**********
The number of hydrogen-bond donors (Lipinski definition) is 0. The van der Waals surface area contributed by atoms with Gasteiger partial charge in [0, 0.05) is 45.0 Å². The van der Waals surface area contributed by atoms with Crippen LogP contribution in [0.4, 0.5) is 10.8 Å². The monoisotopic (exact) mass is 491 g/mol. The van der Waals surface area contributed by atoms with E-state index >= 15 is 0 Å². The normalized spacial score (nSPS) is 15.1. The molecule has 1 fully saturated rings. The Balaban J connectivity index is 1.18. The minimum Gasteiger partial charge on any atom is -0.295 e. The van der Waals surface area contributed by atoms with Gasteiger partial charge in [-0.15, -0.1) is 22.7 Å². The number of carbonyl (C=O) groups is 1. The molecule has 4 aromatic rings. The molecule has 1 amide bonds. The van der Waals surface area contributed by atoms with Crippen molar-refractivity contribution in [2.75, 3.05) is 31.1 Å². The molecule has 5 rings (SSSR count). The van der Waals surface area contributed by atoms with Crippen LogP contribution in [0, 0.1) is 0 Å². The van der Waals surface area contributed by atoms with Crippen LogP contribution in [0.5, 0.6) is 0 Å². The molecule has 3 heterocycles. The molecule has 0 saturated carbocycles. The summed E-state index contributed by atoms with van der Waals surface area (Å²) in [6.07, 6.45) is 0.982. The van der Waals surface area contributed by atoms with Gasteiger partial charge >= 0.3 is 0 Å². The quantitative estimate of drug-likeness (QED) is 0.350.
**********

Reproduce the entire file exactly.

The number of hydrogen-bond donors (Lipinski definition) is 0. The van der Waals surface area contributed by atoms with Gasteiger partial charge in [0, 0.05) is 45.0 Å². The van der Waals surface area contributed by atoms with Crippen LogP contribution in [0.4, 0.5) is 10.8 Å². The monoisotopic (exact) mass is 491 g/mol. The van der Waals surface area contributed by atoms with E-state index >= 15 is 0 Å². The normalized spacial score (nSPS) is 15.1. The molecule has 1 fully saturated rings. The Balaban J connectivity index is 1.18. The minimum Gasteiger partial charge on any atom is -0.295 e. The van der Waals surface area contributed by atoms with Gasteiger partial charge in [-0.15, -0.1) is 22.7 Å². The number of carbonyl (C=O) groups is 1. The molecule has 4 aromatic rings. The molecule has 1 amide bonds. The van der Waals surface area contributed by atoms with Crippen molar-refractivity contribution in [2.75, 3.05) is 31.1 Å². The molecule has 5 rings (SSSR count). The van der Waals surface area contributed by atoms with Crippen LogP contribution in [0, 0.1) is 0 Å². The van der Waals surface area contributed by atoms with Crippen LogP contribution in [0.5, 0.6) is 0 Å². The molecule has 3 heterocycles. The molecule has 0 saturated carbocycles. The summed E-state index contributed by atoms with van der Waals surface area (Å²) in [6.07, 6.45) is 0.982. The van der Waals surface area contributed by atoms with Gasteiger partial charge >= 0.3 is 0 Å². The quantitative estimate of drug-likeness (QED) is 0.350.